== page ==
Wednesday, October 27, 2010

And the winner is… Flexitarianism

There has been what could be the beginning of a 'development' in relation to my cookbook. I attended a writer's conference this past weekend, mostly intending to gain some insight in regards to the fiction writing I have been attempting. At the last minute, a friend convinced me to propose my cookbook at the conference. My first proposal was a discouraging meeting with an uninterested agent who informed me that I lack credibility since I am not a chef or fitness professional. My first reaction? What I am doing here and what business do I have writing a cookbook? Shortly thereafter, I had a second reaction: Who does he think he is, anyway? I summoned up the last of my courage, gathered up the remaining shards of my shattered ego and booked another meeting. This time, I met with an enthusiastic editor who liked my idea, gave me some great guidance and suggested that when I finish I submit my project to her publishing company. Redemption – what a relief! And while I don’t know what exactly I was expecting from all of this, I think this glimmer of hope was more than I had hoped for. And while there is not yet cause for too much excitement, maybe just a tinniest bit would be okay.
I have been grappling with the theme, feeling like I was close but not quite there, and hoping an epiphany was slowly brewing in the depths of my consciousness. But it actually wasn’t; so it’s a good thing this editor threw me a bone. What she suggested is that my cookbook fits nicely with “flexitarianism”, a new buzz word in the food world which essentially refers to a semi-vegetarian diet, or a diet that includes less meat. And so there is it – my new angle.
One last thought on this: While the notion of flexitarianism pertains specifically to a compromise between vegetarianism and meat consumption, it also parallels the compromises that are found within my own recipe collection: The recipes are not meatless, but they contain less meat; they are not breadless, but contain less bread, and sweet treats are not forbidden, but the amount of sugar is reduced. In short, you can have your cake and eat it, too.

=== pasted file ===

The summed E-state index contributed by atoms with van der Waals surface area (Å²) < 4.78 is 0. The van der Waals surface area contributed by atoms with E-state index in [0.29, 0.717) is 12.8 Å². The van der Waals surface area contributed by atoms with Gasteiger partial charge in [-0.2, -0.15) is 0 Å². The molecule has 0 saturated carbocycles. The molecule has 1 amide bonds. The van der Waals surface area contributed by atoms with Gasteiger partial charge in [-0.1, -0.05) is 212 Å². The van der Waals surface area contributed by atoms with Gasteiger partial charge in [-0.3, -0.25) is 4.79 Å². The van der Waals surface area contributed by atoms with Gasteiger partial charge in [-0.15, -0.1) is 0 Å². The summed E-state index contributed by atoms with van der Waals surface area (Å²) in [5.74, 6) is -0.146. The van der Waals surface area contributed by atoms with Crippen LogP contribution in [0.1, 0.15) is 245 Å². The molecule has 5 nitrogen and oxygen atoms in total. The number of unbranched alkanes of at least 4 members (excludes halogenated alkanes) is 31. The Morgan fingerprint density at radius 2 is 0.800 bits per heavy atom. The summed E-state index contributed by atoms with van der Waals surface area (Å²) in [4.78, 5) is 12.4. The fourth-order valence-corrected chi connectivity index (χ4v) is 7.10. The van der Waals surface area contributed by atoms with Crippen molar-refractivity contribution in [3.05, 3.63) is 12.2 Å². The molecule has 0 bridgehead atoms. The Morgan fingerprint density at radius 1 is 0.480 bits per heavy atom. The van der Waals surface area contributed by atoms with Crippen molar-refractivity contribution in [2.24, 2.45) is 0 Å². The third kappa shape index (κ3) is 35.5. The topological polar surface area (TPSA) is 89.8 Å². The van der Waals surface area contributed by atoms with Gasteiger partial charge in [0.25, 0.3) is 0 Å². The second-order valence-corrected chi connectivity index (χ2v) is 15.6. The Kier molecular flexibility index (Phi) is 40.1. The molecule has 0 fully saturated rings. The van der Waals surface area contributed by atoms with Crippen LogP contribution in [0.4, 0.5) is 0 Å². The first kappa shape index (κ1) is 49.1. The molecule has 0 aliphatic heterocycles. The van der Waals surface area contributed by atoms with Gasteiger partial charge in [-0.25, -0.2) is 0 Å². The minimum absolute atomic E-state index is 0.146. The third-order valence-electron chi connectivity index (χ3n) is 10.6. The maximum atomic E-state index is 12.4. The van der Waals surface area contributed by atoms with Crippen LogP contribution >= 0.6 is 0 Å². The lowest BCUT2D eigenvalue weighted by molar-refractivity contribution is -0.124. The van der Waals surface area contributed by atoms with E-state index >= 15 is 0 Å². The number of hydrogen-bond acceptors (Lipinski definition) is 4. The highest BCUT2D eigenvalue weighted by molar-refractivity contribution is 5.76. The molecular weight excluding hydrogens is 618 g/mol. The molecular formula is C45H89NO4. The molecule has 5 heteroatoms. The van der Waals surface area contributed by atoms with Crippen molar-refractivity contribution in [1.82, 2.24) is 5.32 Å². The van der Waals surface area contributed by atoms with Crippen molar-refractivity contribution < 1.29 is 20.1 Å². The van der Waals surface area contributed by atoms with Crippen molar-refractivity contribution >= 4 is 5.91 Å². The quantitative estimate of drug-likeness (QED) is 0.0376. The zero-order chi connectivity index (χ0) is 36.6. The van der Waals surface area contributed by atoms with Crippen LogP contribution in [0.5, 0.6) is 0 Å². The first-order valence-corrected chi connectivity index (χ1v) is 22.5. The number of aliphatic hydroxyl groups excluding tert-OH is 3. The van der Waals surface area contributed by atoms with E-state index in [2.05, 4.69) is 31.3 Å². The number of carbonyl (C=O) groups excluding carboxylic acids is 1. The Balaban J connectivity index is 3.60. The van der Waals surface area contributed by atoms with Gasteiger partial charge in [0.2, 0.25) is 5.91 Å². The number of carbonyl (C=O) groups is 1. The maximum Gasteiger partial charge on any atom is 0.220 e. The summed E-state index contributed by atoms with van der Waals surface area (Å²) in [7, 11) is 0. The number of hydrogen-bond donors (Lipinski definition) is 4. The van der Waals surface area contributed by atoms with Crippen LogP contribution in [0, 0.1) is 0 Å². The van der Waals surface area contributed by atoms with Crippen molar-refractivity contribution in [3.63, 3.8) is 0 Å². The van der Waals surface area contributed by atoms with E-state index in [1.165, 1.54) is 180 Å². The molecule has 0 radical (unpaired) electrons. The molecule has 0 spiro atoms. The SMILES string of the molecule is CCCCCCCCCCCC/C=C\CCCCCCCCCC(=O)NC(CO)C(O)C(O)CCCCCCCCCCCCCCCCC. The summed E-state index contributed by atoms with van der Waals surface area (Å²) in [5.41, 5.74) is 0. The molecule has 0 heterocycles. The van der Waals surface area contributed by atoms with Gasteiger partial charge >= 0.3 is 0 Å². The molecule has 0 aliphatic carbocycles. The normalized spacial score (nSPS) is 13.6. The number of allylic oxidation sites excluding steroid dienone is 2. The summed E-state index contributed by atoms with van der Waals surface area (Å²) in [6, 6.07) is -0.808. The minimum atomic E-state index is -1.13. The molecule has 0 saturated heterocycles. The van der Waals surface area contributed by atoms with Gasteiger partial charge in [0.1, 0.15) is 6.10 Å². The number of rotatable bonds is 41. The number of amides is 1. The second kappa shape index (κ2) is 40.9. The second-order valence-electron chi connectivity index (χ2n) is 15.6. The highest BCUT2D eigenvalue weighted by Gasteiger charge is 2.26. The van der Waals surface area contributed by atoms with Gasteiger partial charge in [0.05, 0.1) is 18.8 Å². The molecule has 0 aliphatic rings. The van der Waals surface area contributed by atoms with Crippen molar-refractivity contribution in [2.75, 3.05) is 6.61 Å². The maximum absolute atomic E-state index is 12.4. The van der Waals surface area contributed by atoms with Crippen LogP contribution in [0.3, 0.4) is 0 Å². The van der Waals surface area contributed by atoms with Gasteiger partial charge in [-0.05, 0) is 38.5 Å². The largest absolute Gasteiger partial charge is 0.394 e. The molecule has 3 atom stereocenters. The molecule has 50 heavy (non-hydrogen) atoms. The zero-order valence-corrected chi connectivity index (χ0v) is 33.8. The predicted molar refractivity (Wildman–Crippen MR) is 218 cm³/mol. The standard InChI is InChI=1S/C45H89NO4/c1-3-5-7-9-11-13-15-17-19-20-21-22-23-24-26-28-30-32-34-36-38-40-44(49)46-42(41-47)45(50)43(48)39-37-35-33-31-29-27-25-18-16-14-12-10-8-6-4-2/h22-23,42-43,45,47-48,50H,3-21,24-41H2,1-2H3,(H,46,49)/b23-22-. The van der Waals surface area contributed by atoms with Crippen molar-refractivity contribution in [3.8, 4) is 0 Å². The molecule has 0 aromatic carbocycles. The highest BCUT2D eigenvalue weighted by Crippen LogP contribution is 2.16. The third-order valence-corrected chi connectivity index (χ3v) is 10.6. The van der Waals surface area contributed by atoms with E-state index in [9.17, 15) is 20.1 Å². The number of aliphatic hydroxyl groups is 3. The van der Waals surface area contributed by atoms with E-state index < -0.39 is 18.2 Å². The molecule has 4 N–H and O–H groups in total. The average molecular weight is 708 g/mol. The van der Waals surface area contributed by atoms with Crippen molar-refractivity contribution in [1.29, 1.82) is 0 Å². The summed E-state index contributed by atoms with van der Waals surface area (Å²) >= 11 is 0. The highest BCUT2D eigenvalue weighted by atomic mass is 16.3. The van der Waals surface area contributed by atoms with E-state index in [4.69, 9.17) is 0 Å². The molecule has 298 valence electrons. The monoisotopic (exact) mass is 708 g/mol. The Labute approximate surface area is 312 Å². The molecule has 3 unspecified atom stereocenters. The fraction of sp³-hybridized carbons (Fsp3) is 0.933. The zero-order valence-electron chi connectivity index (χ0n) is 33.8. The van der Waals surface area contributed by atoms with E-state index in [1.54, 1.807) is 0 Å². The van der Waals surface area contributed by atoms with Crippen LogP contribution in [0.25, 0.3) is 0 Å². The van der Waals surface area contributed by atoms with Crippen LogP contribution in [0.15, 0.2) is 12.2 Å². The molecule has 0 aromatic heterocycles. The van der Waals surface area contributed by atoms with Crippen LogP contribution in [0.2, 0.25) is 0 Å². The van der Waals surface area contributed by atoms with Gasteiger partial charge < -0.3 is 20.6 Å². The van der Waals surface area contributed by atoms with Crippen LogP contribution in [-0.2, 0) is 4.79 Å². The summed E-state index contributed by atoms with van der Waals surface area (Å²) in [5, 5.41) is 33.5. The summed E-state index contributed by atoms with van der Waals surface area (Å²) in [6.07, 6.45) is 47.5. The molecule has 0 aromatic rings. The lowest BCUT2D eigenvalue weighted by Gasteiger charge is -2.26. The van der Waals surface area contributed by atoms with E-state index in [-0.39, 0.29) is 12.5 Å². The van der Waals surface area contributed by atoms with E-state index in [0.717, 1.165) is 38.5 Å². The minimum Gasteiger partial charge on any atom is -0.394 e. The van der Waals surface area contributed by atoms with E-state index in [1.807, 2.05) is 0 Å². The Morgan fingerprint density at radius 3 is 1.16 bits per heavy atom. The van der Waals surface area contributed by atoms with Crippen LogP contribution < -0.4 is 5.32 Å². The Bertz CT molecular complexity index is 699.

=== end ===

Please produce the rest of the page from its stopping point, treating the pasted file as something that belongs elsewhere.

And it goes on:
I’d like to shake things up a little and enlist your help as readers. First of all, what do you think of this concept, "flexitarianism"? Is it appealing to you, or if not to you, might it answer to the present trends in health and nutrition? Also, I need to come up with 50 or so more recipes, in addition to those already listed in my proposed Table of Contents. If you have any ideas, anything that isn’t there that should be or could be, I would love some suggestions for recipes to add. They need to correspond with the new theme, but I’m also open to suggestions and variations on this theme. I look forward to your ideas… 

Monday, October 11, 2010

Eat your vegetables!

Fries or salad? More than once I have found myself in a restaurant, staring vacantly into the face of my server, stumped by this perplexing question. While my server and my dining partners wait patiently, I carefully consider this difficult decision. But the answer is obvious... 
Remember the four food groups? You know, those colored charts that have been around since the 1950s…  As retro as they are, they are anything but outdated. Strangely enough, even though we have been fed the information for decades, it isn’t always easy attainting the required 7-10 servings of vegetables a day.  
After my last entry (grilled salami sandwiches), it hit me that I had neglected to mention the ever so important addition of a side salad. The sandwich itself, tasty as it is, does not offer much in the way of vegetables. (A few slices of tomato and a handful of basil leaves are not, unfortunately, going to cut the mustard.)
The side salad is a staple with meals at my house. One might say it is one of the most predictable and boring aspects of my repertoire. (One might say that, but if one were foolish enough to utter these words, one would consequently end up cooking for oneself!) I always use spinach, (a more nutrient rich choice than lettuce), sliced cucumber and cherry tomatoes, all organic.

I don’t fuss much with the dressing, either, but homemade vinaigrette is a quick and easy way to make a light and very flavorful dressing without resorting to the store-bought varieties, which are often high in sugar and full of preservatives. I simply drizzle two ingredients, olive oil then balsamic vinegar, over the salad and mix. It’s  that easy!  
And for the record, after a long, audible “ummmm”, I choose the salad. 

Saturday, October 9, 2010

No ordinary sandwich

A sandwich might seem like a simple, straightforward, slap-together endeavor, barely worthy of recognition as a meal, and certainly not a meal that solicits the use of a recipe. That would be true, if all sandwiches were equal, but clearly, they aren’t… Warm and crispy, bursting with flavor and melted cheese, this is no ordinary sandwich.